Can Bill Clinton Unify the Dems?

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This is a rush transcript from "Your World With Neil Cavuto," August 27, 2008. This copy may not be in its final form and may be updated.

NEIL CAVUTO, HOST: This Clinton reunion continues, by the way, former President Bill Clinton expected to pick up where his wife left off when he delivers his big speech tonight, and say that Obama is OK, even though, lately, he has been anything but OK, saying anything remotely supportive about the Democratic nominee.

And building the suspense, well, we still don't know exactly what Bill Clinton is going to say, because the press hasn't seen a text of his speech. And — get this — neither have the Obama folks.

But a former Clinton confidant Chief of Staff Leon Panetta says the Obama folks have nothing to worry about at all, that Bill will deliver.

Well, Leon, they are not so sure.

LEON PANETTA, FORMER CLINTON WHITE HOUSE CHIEF OF STAFF: Well, he — if there is one thing the Clintons know how to do at a convention, it is deliver a speech. And you heard Hillary do it last night.

Video: Watch Neil's interview with Leon Panetta

And, tonight, there is no question in my mind but that Bill Clinton is going to wow them as well.

CAVUTO: But, you know, Hillary, prior to her speech last night, was doing a number of supportive things, appearing at joint events, individual speeches, fund-raising.

Bill Clinton has done none of that. So, the tongues wag here he is attacked. Is he ticked?

PANETTA: Well, you know, I don't think it is about that, so much as you got Hillary Clinton, who got 18 million votes. She was the candidate. She's the one that, frankly, has to embrace Obama and try to bring the delegates . Bill Clinton was in the campaign, but he was not really running, in terms of the race.

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CAVUTO: Come on, Leon. He's the husband of the woman who is. He's the former president.

PANETTA: No. No, of course. But — but it — look, right now, what you have got to do is, you have got repair the relationship between Obama and Hillary Clinton and — and the Clinton delegates. That is where it has to be done. And Bill — Bill Clinton...

CAVUTO: Where do you think that — where do you think that stands right now?

PANETTA: I think that what she did last night was really probably the best speech, best convention speech I have heard somebody give, in the sense that she had to basically say why she ran, what were the issues that she cared about. And, because of those issues, that is why you have to support Barack Obama. She — she turned that corner, and I thought she did it very well.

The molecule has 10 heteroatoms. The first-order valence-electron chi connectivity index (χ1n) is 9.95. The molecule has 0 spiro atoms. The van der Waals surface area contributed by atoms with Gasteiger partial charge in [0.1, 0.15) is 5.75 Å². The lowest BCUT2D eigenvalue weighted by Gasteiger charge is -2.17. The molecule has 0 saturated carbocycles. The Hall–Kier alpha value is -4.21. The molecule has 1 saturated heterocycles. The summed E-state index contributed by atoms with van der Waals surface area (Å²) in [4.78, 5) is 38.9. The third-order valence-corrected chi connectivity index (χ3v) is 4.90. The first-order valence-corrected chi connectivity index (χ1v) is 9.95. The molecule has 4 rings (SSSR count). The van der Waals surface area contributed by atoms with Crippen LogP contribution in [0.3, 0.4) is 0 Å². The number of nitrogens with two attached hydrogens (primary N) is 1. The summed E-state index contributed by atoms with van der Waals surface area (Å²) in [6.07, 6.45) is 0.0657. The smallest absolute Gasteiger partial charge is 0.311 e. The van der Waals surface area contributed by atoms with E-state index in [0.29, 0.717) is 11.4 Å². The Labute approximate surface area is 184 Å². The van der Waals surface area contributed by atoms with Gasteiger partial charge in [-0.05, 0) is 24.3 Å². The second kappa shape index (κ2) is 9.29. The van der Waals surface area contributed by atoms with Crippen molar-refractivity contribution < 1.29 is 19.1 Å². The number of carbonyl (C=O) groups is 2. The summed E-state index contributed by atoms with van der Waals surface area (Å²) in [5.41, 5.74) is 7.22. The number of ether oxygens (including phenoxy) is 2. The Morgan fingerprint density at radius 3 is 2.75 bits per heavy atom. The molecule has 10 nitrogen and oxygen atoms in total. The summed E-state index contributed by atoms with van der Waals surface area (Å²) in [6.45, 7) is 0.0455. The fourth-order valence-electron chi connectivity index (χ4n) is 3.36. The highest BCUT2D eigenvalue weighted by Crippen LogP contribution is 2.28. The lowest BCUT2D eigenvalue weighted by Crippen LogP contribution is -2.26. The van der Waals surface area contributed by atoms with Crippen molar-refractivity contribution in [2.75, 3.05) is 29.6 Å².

CAVUTO: Are you going to count the number of times Bill Clinton says Obama?


PANETTA: You know, you are going to hear the name Barack Obama, but I think...

CAVUTO: Have you talked to him? Have you talked to the president?

PANETTA: I think what you're going to hear, you will probably hear a lot more about John McCain.


Have you talked to Bill Clinton?

PANETTA: Not in the convention and not in the last few days, but I know him well enough that, let me tell you, he is — he is going to do everything he's going to be expected to do.

CAVUTO: So, why did he say that stuff yesterday, you know, you can support a candidate 100 percent on the issues, and still go for someone else? I mean, it was a goofy thing to say, right, in the middle of a convention.

PANETTA: Yes, but, look, a speech is different from catching him off the record that way. I think...


CAVUTO: I am not speaking out of context. He said that.

PANETTA: No, but, you know, he is a guy who is going to — who is going to say those kinds of things, because that is — that is what he feels.

But when it comes to the speech, he knows that the role right now is to unify the Democratic Party and to do everything possible to get Barack Obama elected. And I that's what you're going to hear tonight.

CAVUTO: You probably with him more the most. You know him. He has a temper. Is he mad right now?

PANETTA: Oh, look, I am sure he is as disappointed by what happened in this presidential race as anyone.

But he is also one of those people who understands that you have to move on. And that's what you're going to hear tonight.


Leon, a pleasure seeing you. Thanks very much.

PANETTA: Neil, nice to see you. Take care.

CAVUTO: All right.


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